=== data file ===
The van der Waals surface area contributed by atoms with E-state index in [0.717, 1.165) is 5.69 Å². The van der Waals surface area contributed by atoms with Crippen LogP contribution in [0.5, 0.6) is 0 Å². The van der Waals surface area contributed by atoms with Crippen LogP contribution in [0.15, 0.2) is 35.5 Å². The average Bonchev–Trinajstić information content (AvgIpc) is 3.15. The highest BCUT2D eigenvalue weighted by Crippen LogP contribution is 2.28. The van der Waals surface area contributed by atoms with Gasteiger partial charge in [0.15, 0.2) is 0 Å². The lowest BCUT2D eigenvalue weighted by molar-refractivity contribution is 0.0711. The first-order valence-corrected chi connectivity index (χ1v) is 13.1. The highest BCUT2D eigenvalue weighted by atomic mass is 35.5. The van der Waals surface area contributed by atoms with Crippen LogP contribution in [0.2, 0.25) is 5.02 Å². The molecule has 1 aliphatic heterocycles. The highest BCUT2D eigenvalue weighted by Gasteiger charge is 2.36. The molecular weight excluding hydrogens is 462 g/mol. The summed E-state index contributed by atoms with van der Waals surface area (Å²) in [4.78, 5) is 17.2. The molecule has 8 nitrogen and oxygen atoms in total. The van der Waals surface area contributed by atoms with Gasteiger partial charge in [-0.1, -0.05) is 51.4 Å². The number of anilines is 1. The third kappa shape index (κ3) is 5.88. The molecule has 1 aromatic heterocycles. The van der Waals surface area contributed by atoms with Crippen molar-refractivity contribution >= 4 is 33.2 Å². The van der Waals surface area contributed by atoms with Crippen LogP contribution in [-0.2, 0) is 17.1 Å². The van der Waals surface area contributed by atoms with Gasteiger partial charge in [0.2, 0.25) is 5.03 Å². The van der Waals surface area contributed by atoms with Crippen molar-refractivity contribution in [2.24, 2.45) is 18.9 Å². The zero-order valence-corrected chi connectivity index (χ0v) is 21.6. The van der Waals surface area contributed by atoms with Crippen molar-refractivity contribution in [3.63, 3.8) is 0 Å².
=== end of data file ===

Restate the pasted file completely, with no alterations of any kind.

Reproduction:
The van der Waals surface area contributed by atoms with E-state index in [0.717, 1.165) is 5.69 Å². The van der Waals surface area contributed by atoms with Crippen LogP contribution in [0.5, 0.6) is 0 Å². The van der Waals surface area contributed by atoms with Crippen LogP contribution in [0.15, 0.2) is 35.5 Å². The average Bonchev–Trinajstić information content (AvgIpc) is 3.15. The highest BCUT2D eigenvalue weighted by Crippen LogP contribution is 2.28. The van der Waals surface area contributed by atoms with Gasteiger partial charge in [0.15, 0.2) is 0 Å². The lowest BCUT2D eigenvalue weighted by molar-refractivity contribution is 0.0711. The first-order valence-corrected chi connectivity index (χ1v) is 13.1. The highest BCUT2D eigenvalue weighted by atomic mass is 35.5. The van der Waals surface area contributed by atoms with Crippen LogP contribution in [0.2, 0.25) is 5.02 Å². The molecule has 1 aliphatic heterocycles. The highest BCUT2D eigenvalue weighted by Gasteiger charge is 2.36. The molecular weight excluding hydrogens is 462 g/mol. The summed E-state index contributed by atoms with van der Waals surface area (Å²) in [4.78, 5) is 17.2. The molecule has 8 nitrogen and oxygen atoms in total. The van der Waals surface area contributed by atoms with Gasteiger partial charge in [-0.1, -0.05) is 51.4 Å². The number of anilines is 1. The third kappa shape index (κ3) is 5.88. The molecule has 1 aromatic heterocycles. The van der Waals surface area contributed by atoms with Crippen molar-refractivity contribution >= 4 is 33.2 Å². The van der Waals surface area contributed by atoms with Crippen LogP contribution in [-0.2, 0) is 17.1 Å². The van der Waals surface area contributed by atoms with Gasteiger partial charge in [0.2, 0.25) is 5.03 Å². The van der Waals surface area contributed by atoms with Crippen molar-refractivity contribution in [2.24, 2.45) is 18.9 Å². The zero-order valence-corrected chi connectivity index (χ0v) is 21.6. The van der Waals surface area contributed by atoms with Crippen molar-refractivity contribution in [3.63, 3.8) is 0 Å².